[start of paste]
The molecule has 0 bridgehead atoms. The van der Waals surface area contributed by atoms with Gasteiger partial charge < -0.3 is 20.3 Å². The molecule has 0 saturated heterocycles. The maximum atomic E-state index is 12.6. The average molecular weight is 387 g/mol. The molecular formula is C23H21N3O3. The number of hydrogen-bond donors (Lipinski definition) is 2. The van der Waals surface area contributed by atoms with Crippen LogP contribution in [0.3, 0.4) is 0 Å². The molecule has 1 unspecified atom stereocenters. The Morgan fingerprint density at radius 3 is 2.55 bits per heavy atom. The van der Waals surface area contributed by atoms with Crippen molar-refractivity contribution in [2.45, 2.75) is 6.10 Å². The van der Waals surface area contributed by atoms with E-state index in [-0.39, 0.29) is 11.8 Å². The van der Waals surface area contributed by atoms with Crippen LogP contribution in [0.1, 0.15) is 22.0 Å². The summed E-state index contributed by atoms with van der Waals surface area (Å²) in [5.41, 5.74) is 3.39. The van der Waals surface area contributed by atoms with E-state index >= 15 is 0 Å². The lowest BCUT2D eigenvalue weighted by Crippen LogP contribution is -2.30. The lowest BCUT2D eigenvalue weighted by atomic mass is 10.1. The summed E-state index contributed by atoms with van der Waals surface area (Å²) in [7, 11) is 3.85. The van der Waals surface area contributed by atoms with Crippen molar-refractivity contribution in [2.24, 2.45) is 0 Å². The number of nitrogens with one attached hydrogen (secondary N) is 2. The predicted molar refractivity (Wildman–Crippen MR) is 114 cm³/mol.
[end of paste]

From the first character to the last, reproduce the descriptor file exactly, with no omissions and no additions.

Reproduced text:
The molecule has 0 bridgehead atoms. The van der Waals surface area contributed by atoms with Gasteiger partial charge < -0.3 is 20.3 Å². The molecule has 0 saturated heterocycles. The maximum atomic E-state index is 12.6. The average molecular weight is 387 g/mol. The molecular formula is C23H21N3O3. The number of hydrogen-bond donors (Lipinski definition) is 2. The van der Waals surface area contributed by atoms with Crippen LogP contribution in [0.3, 0.4) is 0 Å². The molecule has 1 unspecified atom stereocenters. The Morgan fingerprint density at radius 3 is 2.55 bits per heavy atom. The van der Waals surface area contributed by atoms with Crippen molar-refractivity contribution in [2.45, 2.75) is 6.10 Å². The van der Waals surface area contributed by atoms with E-state index in [-0.39, 0.29) is 11.8 Å². The van der Waals surface area contributed by atoms with Crippen LogP contribution in [0.1, 0.15) is 22.0 Å². The summed E-state index contributed by atoms with van der Waals surface area (Å²) in [5.41, 5.74) is 3.39. The van der Waals surface area contributed by atoms with E-state index >= 15 is 0 Å². The lowest BCUT2D eigenvalue weighted by Crippen LogP contribution is -2.30. The lowest BCUT2D eigenvalue weighted by atomic mass is 10.1. The summed E-state index contributed by atoms with van der Waals surface area (Å²) in [7, 11) is 3.85. The van der Waals surface area contributed by atoms with Crippen molar-refractivity contribution in [2.24, 2.45) is 0 Å². The number of nitrogens with one attached hydrogen (secondary N) is 2. The predicted molar refractivity (Wildman–Crippen MR) is 114 cm³/mol.